Requests to extend an existing authorisation must explain the reasons. Typical reasons why a project may not have progressed on schedule include maternity leaves, renovations in the facilities where animals are kept and difficulties with procuring laboratory animals.
You must send the non-technical project summary together with the application. The purpose of the summary is to provide the general public with information about animal experimentation. The summary is also used in the processing of the application.
Complete the form in accordance with the instructions. The information will be published in the ALURES NTS EU database of the European Union.
You can find the form and instructions for writing the non-technical project summary at the bottom of this page. The instructions are in English. The instructions in Finnish and Swedish will be published later.
You can draft the non-technical project summary for the excel form in the help file of the form in question, which is in word format. This makes completing the excel form easier. In the excel form, you must also select the language that you want to use in the form.
If your project involves procedures classified as ‘severe’, the Project Authorisation Board will order you to carry out a retrospective project assessment. For special reasons, a retrospective assessment may also be required for projects involving ‘moderate’ procedures.
You must carry out the retrospective assessment and submit the required information within three months of the project end. You can find the retrospective assessment form at the bottom of this page.
Operators who need a licence include, for example, universities and research centres that keep or use laboratory animals. Licensing is our way of making sure that the facilities, equipment and the way in which animals are looked after are in order. No animal experiments may take place until we have issued a licence.
You need a licence if you
- breed, sell or keep animals for scientific purposes or
- experiment on animals yourself.
If your operation involves genetically modified animals, you must also notify the Finnish Board for Gene Technology.
You also need a licence to perform experiments on animals
- in the wild,
- in a private cowshed,
- in a piggery, or
- in connection with veterinary practice.
1. Type up a description of your operation in your own words, making sure to include at least the information specified in section 27 of the Finnish Government Decree on the Protection of Animals Used for Scientific or Educational Purposes.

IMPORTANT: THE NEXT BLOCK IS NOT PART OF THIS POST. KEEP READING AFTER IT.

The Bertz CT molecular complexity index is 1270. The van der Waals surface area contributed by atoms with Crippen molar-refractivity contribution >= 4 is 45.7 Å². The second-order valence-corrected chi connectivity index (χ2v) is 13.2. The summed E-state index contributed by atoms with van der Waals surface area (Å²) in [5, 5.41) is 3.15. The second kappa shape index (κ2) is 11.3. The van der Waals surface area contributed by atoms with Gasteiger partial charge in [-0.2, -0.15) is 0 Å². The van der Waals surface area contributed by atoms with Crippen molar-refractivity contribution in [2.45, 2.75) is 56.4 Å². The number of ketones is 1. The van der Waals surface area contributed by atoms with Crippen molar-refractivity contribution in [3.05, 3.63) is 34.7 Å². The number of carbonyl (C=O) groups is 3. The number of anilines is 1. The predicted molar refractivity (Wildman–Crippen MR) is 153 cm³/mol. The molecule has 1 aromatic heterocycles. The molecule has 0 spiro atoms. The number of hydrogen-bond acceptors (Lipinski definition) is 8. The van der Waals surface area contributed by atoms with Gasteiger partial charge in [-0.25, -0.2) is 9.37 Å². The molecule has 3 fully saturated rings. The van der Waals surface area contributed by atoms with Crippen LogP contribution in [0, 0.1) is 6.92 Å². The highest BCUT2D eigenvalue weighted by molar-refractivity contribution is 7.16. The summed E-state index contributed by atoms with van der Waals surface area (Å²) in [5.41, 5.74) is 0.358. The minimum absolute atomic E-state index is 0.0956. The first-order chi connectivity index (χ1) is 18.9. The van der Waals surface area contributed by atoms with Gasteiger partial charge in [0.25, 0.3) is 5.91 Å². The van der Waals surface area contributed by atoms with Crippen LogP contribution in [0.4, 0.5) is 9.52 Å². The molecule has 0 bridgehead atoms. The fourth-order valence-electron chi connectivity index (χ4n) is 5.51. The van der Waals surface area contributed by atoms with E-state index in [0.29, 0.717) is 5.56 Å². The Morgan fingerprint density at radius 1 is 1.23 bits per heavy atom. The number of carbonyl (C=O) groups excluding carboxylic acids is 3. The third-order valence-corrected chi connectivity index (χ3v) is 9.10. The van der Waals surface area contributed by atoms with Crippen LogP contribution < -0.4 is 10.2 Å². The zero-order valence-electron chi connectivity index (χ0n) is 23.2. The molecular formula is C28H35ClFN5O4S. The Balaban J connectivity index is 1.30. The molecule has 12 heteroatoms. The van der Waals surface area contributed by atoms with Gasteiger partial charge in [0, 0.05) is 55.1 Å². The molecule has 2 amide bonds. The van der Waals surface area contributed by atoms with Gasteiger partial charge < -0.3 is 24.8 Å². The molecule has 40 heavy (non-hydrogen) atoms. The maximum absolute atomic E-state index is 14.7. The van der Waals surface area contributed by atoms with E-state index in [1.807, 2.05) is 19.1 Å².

2. For each of the facilities and units that you use, provide details about
- your premises,
- your equipment,
- your tools,
- your staff,
- how you have provided for veterinary medical care and the designated veterinarian,
- the person in charge of each facility, and
- the members of your animal welfare body.
3. If you primarily operate in Southern, Southwestern, Western or Inland Finland, send your application to the Regional State Administrative Agency for Southern Finland ([email protected]). The competent licensing authority in Eastern and Northern Finland is the Regional State Administrative Agency for Eastern Finland ([email protected]).
The competent Regional State Administrative Agency will need to conduct an inspection on your premises before a licence can be issued.
You need to let the competent Regional State Administrative Agency know immediately of any material changes. You also need to notify us if you decide to close your business.
You can add more information to your licence and make changes to your details at any time by writing to your enforcement liaison officer.
The competent Regional State Administrative Agency appoints an enforcement liaison officer to regularly audit your operation. Your enforcement liaison officer can ask you to provide information about your operation at any time. Your enforcement liaison officer is also your point of contact for reporting violations of the laws or rules governing the keeping of animals and animal experimentation.
All members of staff must have their competence verified by a supervising officer before they can work with live animals independently. Several universities regularly run courses to boost staff’s skills in both Finnish and English. Regular training is vital for all staff members who work with animals.
The EU has prepared a common education and training framework for the protection of animals used for scientific purposes:
What are the competence requirements for different members of the team?
The “designer” of the project must be identified in the project authorisation request. The designer must hold a degree in a relevant academic subject and have received animal experimentation instruction appropriate to their role. If the instruction was given in Finland, there is no need to demonstrate competence separately. However, the designer must present proof of having completed the relevant animal experimentation courses upon request.
If the designer received their instruction abroad, their appointment to the role must be approved by the competent Regional State Administrative Agency. Only individuals whose foreign instruction matches that given in Finland can be approved to act as designers in Finland.
Use the form for competence to request approval of the project designer’s competence. The form is in English. Certificates of completed studies must be appended to the request. The Regional State Administrative Agency charges a fee of EUR 280 for its decision on the matter.
If an individual recruited to carry out procedures on animals received their instruction abroad, they must first be approved by the competent Regional State Administrative Agency. Only individuals whose foreign instruction matches that given in Finland can be approved to carry out procedures on animals in Finland.
A special form has been prepared for seeking recognition of competence. Evidence of the instruction received must be appended to the form. The form and the supporting documents can be sent by email to [email protected]
Any individuals responsible for taking care of animals or euthanising animals also need to be properly trained until they can demonstrate their competence in practice.
Topics that might interest you
Further information about animal experimentation
Website of the Finnish Board for Gene Technology (in Finnish)